When he first became a handball goalkeeper, Maroš Kolpak probably never thought that his name would later become synonymous with a European Court ruling which has been crucial in allowing many sportspersons from countries outside Europe to play their sport within the EU. Not a bad claim to fame!

In 1995, the European Court of Justice made clear in the Bosman case that the principle of freedom of movement of workers meant that an EU resident should not be restricted from working anywhere within the EU due to their nationality and that sport was no exception.

In 2003, the Court was asked a slightly different question in Kolpak, as Mr Kolpak was Slovakian and therefore not an EU citizen (at that time). However, Slovakia had an Association Agreement with the EU. The Court found that the existence of the Association Agreement effectively extended the principle of freedom of movement of workers to Slovakian nationals and that having a quota on the number of foreign players (as was the case here) was a restriction to that freedom.

Therefore, in short, quotas regarding the nationality of players (e.g. no more than 2 players of foreign nationality in a team) could not be applied to EU citizens or citizens of nations with Association Agreements with the EU.

In the UK, this ruling has been most keenly felt by cricket and rugby. In both domestic cricket and rugby, teams had long been restricted to a limited number of overseas players, but suddenly this opened an inviting pathway to getting around such team quotas. This was particularly interesting for cricket and rugby given the identity of some of the countries that were signed up to applicable Association Agreements and those countries’ sporting pedigree.

South Africa is certainly one of them, with a long history of producing excellent rugby players and cricketers. If your county cricket team is restricted to just one overseas player, it is a nice loophole that allows you to bring in South Africans, as well as West Indians or Zimbabweans to bolster your squad without breaching the overseas rule. While the ECB tried to impose limitations, such as charging counties for each Kolpak player fielded, it did not wholly work. In one County Championship game in 2008, Leicestershire and Northamptonshire between them fielded 13 overseas players out of 22. A few more than the planned 1 per side!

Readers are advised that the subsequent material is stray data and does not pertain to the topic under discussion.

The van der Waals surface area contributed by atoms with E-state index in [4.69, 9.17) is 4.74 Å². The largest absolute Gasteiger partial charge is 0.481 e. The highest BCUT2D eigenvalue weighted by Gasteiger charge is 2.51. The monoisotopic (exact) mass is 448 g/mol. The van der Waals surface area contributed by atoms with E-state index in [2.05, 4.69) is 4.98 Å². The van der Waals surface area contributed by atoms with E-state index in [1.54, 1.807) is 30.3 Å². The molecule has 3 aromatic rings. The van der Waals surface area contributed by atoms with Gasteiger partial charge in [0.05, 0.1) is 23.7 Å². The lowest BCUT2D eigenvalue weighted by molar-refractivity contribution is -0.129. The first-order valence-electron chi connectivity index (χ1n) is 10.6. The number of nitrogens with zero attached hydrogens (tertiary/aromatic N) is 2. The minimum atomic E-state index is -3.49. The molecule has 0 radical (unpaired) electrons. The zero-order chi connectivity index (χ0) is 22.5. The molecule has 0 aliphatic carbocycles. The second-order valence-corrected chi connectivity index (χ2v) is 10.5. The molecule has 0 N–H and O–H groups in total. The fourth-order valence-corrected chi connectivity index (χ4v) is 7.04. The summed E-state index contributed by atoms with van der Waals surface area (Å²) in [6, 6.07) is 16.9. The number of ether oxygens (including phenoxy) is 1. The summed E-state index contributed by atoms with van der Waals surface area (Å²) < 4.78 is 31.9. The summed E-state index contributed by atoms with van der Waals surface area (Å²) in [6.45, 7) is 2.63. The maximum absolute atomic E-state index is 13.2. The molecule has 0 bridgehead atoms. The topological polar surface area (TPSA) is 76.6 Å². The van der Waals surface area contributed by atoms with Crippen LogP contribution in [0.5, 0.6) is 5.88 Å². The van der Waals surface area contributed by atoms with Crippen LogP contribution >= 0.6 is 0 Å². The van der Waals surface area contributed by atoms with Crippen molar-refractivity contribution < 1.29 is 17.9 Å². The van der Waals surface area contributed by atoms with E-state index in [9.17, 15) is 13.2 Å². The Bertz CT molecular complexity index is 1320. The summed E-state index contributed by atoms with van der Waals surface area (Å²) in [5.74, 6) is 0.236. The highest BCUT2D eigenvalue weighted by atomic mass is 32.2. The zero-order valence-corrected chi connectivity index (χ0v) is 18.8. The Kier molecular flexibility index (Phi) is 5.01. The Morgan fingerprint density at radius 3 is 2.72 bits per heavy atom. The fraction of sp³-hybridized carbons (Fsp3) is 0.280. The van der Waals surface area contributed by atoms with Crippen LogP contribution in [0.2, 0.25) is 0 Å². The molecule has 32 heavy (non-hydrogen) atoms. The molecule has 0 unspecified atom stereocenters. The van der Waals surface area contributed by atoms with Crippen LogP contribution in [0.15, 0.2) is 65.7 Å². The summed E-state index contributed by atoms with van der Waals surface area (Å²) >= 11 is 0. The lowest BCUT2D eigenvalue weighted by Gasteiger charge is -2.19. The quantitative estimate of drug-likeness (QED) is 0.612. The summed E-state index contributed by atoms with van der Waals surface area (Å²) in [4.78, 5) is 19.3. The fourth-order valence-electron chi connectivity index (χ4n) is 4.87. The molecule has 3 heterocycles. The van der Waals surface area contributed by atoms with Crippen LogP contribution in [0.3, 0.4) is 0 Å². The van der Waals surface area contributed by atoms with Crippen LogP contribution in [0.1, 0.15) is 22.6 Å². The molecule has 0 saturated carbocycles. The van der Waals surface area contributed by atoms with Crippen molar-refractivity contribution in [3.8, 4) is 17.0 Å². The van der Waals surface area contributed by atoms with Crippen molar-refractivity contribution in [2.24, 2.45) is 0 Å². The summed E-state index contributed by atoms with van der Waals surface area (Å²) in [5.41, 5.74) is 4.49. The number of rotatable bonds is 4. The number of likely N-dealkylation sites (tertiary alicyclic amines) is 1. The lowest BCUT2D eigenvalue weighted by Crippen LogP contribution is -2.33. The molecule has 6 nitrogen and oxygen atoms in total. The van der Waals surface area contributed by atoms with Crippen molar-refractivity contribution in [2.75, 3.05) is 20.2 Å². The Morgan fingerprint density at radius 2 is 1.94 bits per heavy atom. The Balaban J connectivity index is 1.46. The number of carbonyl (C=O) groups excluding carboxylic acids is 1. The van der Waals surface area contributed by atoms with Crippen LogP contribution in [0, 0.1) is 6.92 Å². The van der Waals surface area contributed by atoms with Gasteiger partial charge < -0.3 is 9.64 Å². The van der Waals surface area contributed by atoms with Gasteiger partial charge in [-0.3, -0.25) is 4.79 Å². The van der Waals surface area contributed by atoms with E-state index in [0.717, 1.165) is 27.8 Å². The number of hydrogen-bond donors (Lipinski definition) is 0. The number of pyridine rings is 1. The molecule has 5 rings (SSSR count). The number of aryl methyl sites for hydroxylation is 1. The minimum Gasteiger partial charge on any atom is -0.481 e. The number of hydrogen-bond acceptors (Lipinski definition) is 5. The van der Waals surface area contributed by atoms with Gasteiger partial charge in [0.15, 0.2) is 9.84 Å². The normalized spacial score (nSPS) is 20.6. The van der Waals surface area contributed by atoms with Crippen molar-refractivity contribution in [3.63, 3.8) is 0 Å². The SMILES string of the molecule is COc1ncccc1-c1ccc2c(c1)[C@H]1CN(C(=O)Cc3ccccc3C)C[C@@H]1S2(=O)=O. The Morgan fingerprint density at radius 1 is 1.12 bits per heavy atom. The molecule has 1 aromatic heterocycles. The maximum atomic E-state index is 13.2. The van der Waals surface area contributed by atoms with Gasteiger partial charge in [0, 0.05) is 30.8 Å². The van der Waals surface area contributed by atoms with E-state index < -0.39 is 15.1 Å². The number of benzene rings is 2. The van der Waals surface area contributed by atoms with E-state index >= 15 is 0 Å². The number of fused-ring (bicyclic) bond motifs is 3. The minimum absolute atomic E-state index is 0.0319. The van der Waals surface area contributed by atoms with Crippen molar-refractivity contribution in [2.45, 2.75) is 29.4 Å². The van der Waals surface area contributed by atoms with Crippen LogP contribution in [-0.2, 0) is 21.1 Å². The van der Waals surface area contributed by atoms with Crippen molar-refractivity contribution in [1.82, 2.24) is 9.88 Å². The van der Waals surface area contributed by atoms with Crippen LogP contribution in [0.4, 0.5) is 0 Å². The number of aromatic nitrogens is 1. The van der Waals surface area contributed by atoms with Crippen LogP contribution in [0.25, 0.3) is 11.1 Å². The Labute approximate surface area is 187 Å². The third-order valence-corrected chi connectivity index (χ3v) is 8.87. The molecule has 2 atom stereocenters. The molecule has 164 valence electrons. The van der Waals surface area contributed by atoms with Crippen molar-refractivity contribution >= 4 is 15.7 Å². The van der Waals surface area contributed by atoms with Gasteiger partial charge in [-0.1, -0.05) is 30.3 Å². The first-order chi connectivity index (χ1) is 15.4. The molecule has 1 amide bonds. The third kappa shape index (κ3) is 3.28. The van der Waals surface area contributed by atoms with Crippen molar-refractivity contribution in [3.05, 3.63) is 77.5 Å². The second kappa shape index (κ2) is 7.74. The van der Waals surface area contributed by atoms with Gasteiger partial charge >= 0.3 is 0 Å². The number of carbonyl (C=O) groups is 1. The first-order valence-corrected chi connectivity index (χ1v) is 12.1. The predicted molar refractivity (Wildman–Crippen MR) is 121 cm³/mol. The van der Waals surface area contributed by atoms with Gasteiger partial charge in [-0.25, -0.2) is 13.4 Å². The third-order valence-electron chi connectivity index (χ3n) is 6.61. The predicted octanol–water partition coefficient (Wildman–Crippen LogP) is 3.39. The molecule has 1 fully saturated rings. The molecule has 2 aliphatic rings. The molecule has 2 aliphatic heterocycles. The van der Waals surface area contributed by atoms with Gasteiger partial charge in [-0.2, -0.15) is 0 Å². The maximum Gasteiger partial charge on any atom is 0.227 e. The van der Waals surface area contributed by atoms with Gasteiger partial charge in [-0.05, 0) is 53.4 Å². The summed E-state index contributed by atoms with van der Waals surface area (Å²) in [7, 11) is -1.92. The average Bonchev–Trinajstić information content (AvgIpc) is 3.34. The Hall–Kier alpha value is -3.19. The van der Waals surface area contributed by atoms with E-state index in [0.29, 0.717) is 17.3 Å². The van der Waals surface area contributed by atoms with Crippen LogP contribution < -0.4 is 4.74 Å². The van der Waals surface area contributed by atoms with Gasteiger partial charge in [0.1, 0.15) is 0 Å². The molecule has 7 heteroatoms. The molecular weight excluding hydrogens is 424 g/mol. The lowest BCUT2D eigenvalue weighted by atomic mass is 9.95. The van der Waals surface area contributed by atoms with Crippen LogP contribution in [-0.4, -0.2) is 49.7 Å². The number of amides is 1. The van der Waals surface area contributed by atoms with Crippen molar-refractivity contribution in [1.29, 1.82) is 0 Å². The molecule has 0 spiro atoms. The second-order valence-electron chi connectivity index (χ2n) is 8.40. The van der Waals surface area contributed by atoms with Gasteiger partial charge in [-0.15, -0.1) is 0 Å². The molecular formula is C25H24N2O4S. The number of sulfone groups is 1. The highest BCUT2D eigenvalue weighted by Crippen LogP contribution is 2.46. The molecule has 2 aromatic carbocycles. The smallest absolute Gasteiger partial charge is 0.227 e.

I bring all this up because there has been a recent rush of South African Kolpak signings to English counties, with 3 recent Test players confirmed to be coming to the County Championship and more potentially seeking similar agreements for next summer.

There could be any number of personal circumstances that cause a player to want to come to England to play cricket and give up the chance to play international cricket for South Africa (a side effect of being a “Kolpak” player). However, it is being reported that this recent rush may well have a link with Brexit.

As the UK currently prepares to leave the European Union, it is uncertain what the position will be with regards to many of the legal aspects. One of them is the question of whether decisions made by the Court of Justice will any longer have any bearing in the UK. It could well be that rulings such as Bosman and Kolpak will no longer have any effect in UK law, which could mean the Kolpak route being shut.

If governing bodies no longer have the effect of their quotas curtailed by European laws, and no UK equivalent is put in place, they would then have the choice as to whether to strictly apply quotas and other nationality restrictions. Would they stick to the status quo that we have become used to over the last 10 years? Or would they remove the Kolpak option?

Some would argue that restricting overseas players allows more places for local players to come through, develop and improve which in turn can increase the quality and strength in depth of the national side. Others though would argue that judicious use of overseas players helps strengthen the team itself and many overseas players can provide valuable experience and mentoring relationships with younger players which again may help the development and improvement of local players.

Whatever else may happen with Brexit over the coming months and years, its implications for overseas players may be one for sports fans to watch out for.